“The hell with it!”, “ That was a helluva ball game!”, “Get the hell out of here!”, ‘Where the hell do you think you’re going?”…Add your own favorites.
It’s amazing how often we refer to hell and yet, apparently, we not only do not fear it, but also seem to think we’re all going to heaven, implicitly denying its existence. Have you read the obituaries lately? At my age, it’s required. As the late George Burns said, “The first thing I do in the morning is read the obituaries. If I’m not listed, I get up”.
Almost every obituary I read these days says pretty much that the deceased has “gone to be with her Lord” or “went to be in the arms of his Savior”. Not to be disrespectful, but, I think the obit should have read “he died and went to be judged”. He may be cast into hell. Terrible thought? You bet.
Hell is mentioned 110 times in the Bible. Imagine. And in those days, they weren’t using that word in a sentence the way we so casually do. If you check a few Bible references, you will get the not surprising idea that hell was (is) a place of unending pain that is punishment for our sins that grievously offended God.
“As a cloud is consumed, and passeth away: so he that shall go down to hell shall not come up.” ( Job 7:9) Not come up? Scary stuff.
“And fear ye not them that kill the body, and are not able to kill the soul: but rather fear him that can destroy both soul and body in hell.” (Matthew 10:28) He wasn’t talking Walking Dead or True Blood.
Probably the greatest description of hell was written by Dante in his “Inferno”, the first part of his 14th-century epic poem, Divine Comedy. It’s the telling of the journey of Dante through what is largely the medieval concept of Hell, guided by the Roman poet Virgil. In the poem, Hell is depicted as nine circles of suffering located within the Earth. Allegorically, the Divine Comedy represents the journey of the soul towards God, with the Inferno describing the recognition and rejection of sin.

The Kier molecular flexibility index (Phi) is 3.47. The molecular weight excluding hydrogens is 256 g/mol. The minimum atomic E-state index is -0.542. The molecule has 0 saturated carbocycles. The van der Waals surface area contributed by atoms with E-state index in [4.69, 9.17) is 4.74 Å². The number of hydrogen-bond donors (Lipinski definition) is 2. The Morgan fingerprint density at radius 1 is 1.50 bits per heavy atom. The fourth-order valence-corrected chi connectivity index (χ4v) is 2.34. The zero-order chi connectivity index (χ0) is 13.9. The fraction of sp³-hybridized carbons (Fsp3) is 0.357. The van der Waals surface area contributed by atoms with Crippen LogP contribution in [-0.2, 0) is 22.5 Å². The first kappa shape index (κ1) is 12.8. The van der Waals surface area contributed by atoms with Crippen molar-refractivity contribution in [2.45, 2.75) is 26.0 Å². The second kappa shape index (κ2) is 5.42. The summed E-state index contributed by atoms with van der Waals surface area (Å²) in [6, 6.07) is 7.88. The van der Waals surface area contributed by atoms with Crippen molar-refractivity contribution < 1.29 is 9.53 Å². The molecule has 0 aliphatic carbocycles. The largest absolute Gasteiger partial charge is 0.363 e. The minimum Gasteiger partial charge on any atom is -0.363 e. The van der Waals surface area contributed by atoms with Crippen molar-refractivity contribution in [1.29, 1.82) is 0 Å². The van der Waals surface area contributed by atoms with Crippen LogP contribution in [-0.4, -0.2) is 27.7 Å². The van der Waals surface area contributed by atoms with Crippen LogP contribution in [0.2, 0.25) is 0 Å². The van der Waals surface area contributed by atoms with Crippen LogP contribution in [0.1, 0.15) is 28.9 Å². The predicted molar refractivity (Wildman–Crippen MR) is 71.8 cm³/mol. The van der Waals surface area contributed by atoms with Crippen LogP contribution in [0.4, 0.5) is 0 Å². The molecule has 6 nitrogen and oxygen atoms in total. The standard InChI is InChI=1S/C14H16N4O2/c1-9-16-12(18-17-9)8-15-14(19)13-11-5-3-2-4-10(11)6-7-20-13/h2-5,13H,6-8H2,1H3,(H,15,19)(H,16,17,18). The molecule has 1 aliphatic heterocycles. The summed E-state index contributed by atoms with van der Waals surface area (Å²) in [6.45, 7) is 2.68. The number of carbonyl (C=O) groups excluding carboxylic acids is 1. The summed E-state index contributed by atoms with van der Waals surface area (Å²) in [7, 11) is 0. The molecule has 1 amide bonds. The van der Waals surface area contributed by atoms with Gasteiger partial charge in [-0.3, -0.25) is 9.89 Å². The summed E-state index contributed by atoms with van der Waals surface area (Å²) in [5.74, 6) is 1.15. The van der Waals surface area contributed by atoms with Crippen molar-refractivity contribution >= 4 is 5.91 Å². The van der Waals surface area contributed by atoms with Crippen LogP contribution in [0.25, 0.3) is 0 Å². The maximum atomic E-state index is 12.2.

The best selling book, “Heaven Is For Real”, got me to thinking about Hell. The book was written by a father whose 4 year old son claimed he traveled to heaven while in a coma. His descriptions are predictably warm and fuzzy. The enormous success of the book suggests to me that we hope and expect heaven and love to read anybody’s description, including, strangely, one by a four year old.
My favorite description of hell, however, was given by Saint Thomas Aquinas, the brilliant 13th century Catholic theologian who wrote that hell was the absence of God’s love. For anyone who has lost a loved one to death or separation, the pain of loss is sometimes unbearable. Pain on earth is temporary and ends with our death if not before. The pain in hell of losing God’s love is never ending.
Why am I talking about Hell as the holidays approach? Well, it’s my disgust with our culture. Turn on the TV, open a newspaper and see the fabric of our social mores fraying before your very eyes. Immorality is commonplace. And, maybe it’s me, but it seems that no one acts like there will be an accounting for their immoral behavior or they wouldn’t act the way they do.
While I’m no saint and I’m not screaming “ Repent, The End Is Near” but, hell is for real, too. And, that’s a helluva thought.